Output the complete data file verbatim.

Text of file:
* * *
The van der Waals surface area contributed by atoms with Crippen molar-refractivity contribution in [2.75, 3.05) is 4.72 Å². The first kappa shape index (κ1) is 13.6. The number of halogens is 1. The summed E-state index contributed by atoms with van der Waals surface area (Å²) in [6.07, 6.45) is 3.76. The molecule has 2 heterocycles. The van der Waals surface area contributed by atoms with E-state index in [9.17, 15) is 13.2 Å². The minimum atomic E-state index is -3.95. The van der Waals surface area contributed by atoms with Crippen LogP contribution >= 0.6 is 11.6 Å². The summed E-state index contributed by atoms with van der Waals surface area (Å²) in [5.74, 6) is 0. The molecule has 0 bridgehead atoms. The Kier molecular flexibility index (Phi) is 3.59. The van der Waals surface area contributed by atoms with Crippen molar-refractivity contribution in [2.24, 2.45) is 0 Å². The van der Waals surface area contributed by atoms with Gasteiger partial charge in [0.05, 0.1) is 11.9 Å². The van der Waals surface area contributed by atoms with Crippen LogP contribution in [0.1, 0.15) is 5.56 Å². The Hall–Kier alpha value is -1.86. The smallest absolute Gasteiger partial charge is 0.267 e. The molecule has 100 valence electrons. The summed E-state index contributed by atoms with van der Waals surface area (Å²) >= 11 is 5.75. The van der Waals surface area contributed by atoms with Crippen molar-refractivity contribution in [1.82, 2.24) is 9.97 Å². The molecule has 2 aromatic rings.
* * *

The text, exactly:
The van der Waals surface area contributed by atoms with Crippen molar-refractivity contribution in [2.75, 3.05) is 4.72 Å². The first kappa shape index (κ1) is 13.6. The number of halogens is 1. The summed E-state index contributed by atoms with van der Waals surface area (Å²) in [6.07, 6.45) is 3.76. The molecule has 2 heterocycles. The van der Waals surface area contributed by atoms with E-state index in [9.17, 15) is 13.2 Å². The minimum atomic E-state index is -3.95. The van der Waals surface area contributed by atoms with Crippen LogP contribution >= 0.6 is 11.6 Å². The summed E-state index contributed by atoms with van der Waals surface area (Å²) in [5.74, 6) is 0. The molecule has 0 bridgehead atoms. The Kier molecular flexibility index (Phi) is 3.59. The van der Waals surface area contributed by atoms with Crippen molar-refractivity contribution in [2.24, 2.45) is 0 Å². The van der Waals surface area contributed by atoms with Gasteiger partial charge in [0.05, 0.1) is 11.9 Å². The van der Waals surface area contributed by atoms with Crippen LogP contribution in [0.1, 0.15) is 5.56 Å². The Hall–Kier alpha value is -1.86. The smallest absolute Gasteiger partial charge is 0.267 e. The molecule has 100 valence electrons. The summed E-state index contributed by atoms with van der Waals surface area (Å²) >= 11 is 5.75. The van der Waals surface area contributed by atoms with Crippen molar-refractivity contribution in [1.82, 2.24) is 9.97 Å². The molecule has 2 aromatic rings.